Author Topic: Shackford and U-20 team take on Mexico  (Read 755 times)

Offline David

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Shackford and U-20 team take on Mexico
« on: March 01, 2007, 09:04:20 AM »
 Truly acting "in the nation's service," women's soccer head coach Julie Shackford traveled to Mexico last week to help coach the U.S. Under-20 women's national team.

    The Americans took on the full Mexican national team in exhibition matches on Feb. 20 and 22 — not the U-20 Mexican team, but the top-level World Cup squad.

    After dropping the first game, 1-0, in controversial fashion, Team USA fell 4-2 in the second match. The games served as early preparation for the U-20 Women's World Cup, which will take place in the fall of 2008.

    The appointment was the latest in a series of personal successes for Shackford.

    Following the 2004 season — in which she led the Tigers to the NCAA Final Four — she was named Coach of the Year by the National Soccer Coaches of America Association. This year, on the heels of her 11th winning season in 12 campaigns at Princeton, she earned the New Jersey Intercollegiate Soccer Association's Spirit of the Game award for character and sportsmanship.

    Shackford's latest honor stems from a pair of relationships she forged during her All-American playing career at William & Mary. One of her college coaches, April Heinrichs, was a member of the first U.S. women's national team and went on to serve as an assistant head coach for the squad.

    Shackford's teammate and best friend at William & Mary, Jillian Ellis, coached at UCLA before getting a national-team job with Heinrichs.

    Now coaching the U-20 team in addition to the varsity team at UCLA, Ellis decided to turn to a familiar face when she needed to add an assistant coach.

    "She was pleased with what I did," Shackford said. "She has a comfort level with me. She knows what I can do."

Ellis invited Shackford to join the U-20 team on its trip to Mexico, where both the U.S. team and its host earned crucial experience.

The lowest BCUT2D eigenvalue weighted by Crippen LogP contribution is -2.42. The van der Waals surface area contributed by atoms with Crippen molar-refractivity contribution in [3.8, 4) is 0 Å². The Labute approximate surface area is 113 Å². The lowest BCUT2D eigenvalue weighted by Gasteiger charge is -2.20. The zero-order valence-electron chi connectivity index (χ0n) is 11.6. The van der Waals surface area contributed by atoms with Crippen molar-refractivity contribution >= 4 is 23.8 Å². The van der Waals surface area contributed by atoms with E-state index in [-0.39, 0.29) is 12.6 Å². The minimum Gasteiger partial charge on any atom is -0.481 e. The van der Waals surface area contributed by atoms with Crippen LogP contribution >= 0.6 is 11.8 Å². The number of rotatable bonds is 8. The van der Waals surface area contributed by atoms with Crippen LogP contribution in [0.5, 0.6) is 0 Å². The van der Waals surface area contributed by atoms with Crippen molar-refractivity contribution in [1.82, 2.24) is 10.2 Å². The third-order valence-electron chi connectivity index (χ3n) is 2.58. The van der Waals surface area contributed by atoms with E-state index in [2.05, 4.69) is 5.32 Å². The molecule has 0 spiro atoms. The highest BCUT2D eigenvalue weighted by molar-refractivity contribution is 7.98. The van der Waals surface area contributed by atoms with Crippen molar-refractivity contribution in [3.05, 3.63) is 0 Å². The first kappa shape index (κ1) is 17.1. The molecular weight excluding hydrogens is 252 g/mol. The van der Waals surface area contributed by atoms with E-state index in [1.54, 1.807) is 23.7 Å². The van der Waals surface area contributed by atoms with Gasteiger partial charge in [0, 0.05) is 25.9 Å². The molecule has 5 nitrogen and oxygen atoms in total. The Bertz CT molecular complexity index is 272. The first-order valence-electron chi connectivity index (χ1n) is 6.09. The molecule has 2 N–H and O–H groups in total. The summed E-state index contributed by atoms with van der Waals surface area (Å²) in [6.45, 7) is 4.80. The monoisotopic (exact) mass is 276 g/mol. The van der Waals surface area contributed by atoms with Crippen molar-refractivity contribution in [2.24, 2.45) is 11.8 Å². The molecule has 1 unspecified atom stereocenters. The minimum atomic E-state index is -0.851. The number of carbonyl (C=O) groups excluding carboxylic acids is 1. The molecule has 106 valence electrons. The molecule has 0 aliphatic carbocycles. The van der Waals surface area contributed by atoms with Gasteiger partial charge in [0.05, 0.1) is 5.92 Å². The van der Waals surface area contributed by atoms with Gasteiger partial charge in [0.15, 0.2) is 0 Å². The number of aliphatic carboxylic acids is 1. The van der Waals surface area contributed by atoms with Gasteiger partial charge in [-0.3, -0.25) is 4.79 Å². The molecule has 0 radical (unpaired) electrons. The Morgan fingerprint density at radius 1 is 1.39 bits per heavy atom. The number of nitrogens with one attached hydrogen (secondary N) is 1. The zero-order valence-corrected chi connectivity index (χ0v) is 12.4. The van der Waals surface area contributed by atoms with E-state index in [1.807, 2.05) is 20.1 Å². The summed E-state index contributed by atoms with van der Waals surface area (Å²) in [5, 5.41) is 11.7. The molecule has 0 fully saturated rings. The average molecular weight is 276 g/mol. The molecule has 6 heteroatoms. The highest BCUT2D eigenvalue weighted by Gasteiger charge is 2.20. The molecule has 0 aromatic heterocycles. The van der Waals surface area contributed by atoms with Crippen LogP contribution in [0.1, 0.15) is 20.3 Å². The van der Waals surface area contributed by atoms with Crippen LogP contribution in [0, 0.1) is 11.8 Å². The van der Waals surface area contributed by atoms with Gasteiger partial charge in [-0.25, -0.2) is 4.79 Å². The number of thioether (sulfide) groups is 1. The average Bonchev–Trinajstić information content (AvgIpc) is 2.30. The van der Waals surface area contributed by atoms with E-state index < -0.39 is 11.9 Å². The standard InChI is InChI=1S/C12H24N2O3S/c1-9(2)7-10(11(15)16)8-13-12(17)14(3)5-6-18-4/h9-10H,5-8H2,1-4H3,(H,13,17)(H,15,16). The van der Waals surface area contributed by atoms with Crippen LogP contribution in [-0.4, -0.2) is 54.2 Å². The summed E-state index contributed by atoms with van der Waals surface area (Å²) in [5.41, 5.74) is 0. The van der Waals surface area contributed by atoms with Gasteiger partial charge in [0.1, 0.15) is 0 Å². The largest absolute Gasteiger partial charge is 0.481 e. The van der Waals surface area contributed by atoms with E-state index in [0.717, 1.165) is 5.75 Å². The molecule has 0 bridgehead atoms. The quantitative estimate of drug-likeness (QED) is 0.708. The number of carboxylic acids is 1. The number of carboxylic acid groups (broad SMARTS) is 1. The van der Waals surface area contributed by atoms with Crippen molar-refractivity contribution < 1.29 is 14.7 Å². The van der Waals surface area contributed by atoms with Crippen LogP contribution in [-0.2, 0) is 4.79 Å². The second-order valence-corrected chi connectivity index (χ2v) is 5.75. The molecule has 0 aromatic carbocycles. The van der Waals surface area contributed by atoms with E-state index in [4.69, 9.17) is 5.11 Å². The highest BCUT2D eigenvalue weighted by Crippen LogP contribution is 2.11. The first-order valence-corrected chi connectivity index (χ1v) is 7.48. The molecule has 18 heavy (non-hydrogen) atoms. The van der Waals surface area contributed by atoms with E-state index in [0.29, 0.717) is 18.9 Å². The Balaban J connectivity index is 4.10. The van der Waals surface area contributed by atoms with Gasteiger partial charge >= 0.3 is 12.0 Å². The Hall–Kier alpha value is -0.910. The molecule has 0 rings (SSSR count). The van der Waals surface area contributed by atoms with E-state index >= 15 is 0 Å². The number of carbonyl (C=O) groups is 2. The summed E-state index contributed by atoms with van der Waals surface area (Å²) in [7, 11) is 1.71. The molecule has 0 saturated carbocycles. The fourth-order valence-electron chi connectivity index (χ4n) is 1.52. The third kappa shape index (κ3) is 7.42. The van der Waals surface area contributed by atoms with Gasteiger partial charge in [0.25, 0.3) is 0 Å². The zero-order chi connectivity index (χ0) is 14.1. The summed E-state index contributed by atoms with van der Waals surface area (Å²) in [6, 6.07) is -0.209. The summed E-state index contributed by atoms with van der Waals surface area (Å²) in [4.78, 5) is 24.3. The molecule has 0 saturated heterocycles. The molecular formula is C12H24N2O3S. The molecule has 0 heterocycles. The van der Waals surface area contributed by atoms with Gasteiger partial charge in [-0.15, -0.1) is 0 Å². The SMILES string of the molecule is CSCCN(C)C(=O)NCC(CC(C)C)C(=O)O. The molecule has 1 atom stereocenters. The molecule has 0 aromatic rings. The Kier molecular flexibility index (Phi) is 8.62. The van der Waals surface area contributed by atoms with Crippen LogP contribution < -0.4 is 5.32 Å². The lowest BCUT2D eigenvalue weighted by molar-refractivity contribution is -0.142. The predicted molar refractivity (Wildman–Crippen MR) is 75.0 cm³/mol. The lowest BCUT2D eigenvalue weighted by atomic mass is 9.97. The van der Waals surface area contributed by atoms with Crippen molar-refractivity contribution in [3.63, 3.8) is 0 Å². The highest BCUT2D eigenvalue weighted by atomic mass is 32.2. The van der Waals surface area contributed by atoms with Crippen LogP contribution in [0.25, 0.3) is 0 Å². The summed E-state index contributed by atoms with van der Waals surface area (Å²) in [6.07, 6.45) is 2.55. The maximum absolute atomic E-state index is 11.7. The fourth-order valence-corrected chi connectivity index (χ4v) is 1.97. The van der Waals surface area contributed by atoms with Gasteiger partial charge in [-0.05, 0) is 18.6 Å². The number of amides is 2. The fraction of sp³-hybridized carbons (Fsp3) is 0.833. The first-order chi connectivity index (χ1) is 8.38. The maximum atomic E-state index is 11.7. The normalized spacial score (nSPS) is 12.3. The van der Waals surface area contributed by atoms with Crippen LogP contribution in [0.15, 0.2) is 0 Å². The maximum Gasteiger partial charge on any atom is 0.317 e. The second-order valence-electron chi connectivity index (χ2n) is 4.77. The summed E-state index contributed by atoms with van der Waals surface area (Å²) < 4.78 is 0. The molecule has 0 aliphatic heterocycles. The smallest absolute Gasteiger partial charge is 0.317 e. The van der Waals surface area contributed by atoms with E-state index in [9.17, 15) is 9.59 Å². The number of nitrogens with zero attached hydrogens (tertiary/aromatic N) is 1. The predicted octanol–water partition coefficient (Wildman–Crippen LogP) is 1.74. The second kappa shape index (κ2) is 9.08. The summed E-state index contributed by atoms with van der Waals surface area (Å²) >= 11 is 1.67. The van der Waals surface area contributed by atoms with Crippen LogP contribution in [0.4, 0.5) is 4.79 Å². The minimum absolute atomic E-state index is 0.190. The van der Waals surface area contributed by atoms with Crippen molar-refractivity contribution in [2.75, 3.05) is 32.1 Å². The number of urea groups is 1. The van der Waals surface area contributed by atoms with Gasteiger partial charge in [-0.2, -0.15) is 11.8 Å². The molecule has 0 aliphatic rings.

The Americans got an opportunity to practice together and, just as importantly, practice at altitude.

    The Mexican national team had a chance to face quality competition before making a run at the 2007 Women's World Cup.

    One thing Shackford and her players didn't have much of was time. While the U.S. players were all assembled on the same squad, they could hardly be considered teammates.

    "The training sessions were not overly tactical," Shackford said. "They were mostly short. We worked on set pieces, but mostly it was just talking."

    Few of the women had played on the same field before, and even fewer had been on the same team. Only a small handful had any experience in international play.

    "Jillian is trying a number of new things," Shackford said. "It'll be a while before the roster is set."

    By contrast, the streaking Mexican team had been practicing together since Jan. 8.

    Mexico failed to qualify for three of the first four Women's World Cups and failed to get out of the first round in the fourth. Since then, however, the team has hit its stride. Led by Barcelona's Maribel Dominguez, the team has made a steady climb up the FIFA rankings.

    Once a cellar-dweller, the Mexican team is currently ranked No. 22 in the world, up three spots from its previous ranking.

    "This is probably the best team they've ever had," Princeton assistant coach Scott Champ said.

    The American team, however, was undeterred. After only a few days of practice, the two teams played in a full friendly at altitude. In the first match, Mexico was nursing a 1-0 lead when an apparent American goal was called back in the 78th minute due to a questionable foul committed near the box.

    "We've asked to see the video," Shackford joked.

    After a short rest following the opening 1-0 loss, the women were back on the pitch. In the first half of the second match, the high altitude took its toll.

    The Americans surrendered three quick goals in the first half before buckling down. After the break, they came back firing, scoring two goals to cut Mexico's lead to 3-2. Their hopes were dashed in the 80th minute, however, when Mexico came back to score the clincher.

    Shackford was very impressed by the team's overall performance.

    "It's a youth team playing against the full Mexican national team," Shackford said. "Some of these women [on Team Mexico] were in their thirties."

    Shackford still managed to help the U.S. squad to a competitive performance, adding to a legacy of getting the most out of her players that's already made her successful here.